A Different Animal: Cancer in Pets and People
Cancer can strike every organ in the body, and each different type of cancer carries a different prognosis and requires a different treatment. That’s because, although we tend to lump all cancers into the same basket, each one is a separate disease. That is true when we look at cancers within the same species (such as all human cancers or all canine or feline cancers) or when we start comparing the same kind of cancer across species (such as skin cancer in humans and canines). In this article, we take a brief look at how cancers that are important in people usually manifest differently in our pets.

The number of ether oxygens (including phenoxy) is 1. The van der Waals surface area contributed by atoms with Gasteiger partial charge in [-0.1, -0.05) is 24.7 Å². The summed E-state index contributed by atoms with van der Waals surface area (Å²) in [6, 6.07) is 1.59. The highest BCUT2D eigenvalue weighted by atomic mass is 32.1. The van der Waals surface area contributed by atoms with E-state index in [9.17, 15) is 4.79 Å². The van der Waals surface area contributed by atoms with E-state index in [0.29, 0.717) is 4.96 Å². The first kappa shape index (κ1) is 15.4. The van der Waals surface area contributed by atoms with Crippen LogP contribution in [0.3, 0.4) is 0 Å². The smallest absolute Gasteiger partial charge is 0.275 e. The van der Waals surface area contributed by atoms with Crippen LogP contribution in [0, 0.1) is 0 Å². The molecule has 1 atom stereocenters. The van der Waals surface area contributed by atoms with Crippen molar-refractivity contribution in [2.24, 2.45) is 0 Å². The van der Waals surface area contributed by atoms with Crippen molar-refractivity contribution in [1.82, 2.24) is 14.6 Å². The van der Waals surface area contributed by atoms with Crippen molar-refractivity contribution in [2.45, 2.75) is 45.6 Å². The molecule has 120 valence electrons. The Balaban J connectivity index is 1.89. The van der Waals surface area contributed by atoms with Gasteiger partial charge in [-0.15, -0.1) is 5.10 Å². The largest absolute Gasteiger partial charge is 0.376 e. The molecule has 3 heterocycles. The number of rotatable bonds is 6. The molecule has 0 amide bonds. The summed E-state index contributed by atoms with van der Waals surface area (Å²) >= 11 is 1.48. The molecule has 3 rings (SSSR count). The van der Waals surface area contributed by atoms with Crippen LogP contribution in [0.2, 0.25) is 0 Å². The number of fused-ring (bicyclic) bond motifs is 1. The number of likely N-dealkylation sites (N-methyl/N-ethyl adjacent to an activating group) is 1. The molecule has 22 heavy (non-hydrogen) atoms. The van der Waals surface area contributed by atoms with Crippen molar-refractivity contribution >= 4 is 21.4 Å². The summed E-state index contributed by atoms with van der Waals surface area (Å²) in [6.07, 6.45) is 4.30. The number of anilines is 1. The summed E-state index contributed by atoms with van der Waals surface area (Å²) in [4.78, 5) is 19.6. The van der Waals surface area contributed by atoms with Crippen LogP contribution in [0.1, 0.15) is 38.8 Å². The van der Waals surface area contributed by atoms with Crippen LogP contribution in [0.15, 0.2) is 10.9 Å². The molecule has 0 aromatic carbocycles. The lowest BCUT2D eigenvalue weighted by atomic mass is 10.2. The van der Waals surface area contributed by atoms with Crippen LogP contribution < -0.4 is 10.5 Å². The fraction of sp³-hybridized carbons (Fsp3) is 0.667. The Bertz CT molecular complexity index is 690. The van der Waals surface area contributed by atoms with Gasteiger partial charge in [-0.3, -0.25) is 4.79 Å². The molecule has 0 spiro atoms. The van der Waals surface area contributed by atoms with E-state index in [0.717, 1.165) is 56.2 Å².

The Human Side
According to the National Cancer Institute (NCI), a group that tracks cancer diagnoses and outcomes among humans, the top five cancers in people are breast cancer in women; prostate cancer in men; and then lung, colorectal and skin cancer in both genders. That probably doesn’t surprise you, since your doctor is likely always talking to you about various screening tests, such as the mammogram or colonoscopy, or about the risks of cigarette smoking or not wearing sunscreen. Organizations like the NCI record and publish information about human cancer rates in the United States to help assess the impact of new treatments and prevention strategies.
No PSAs for Persians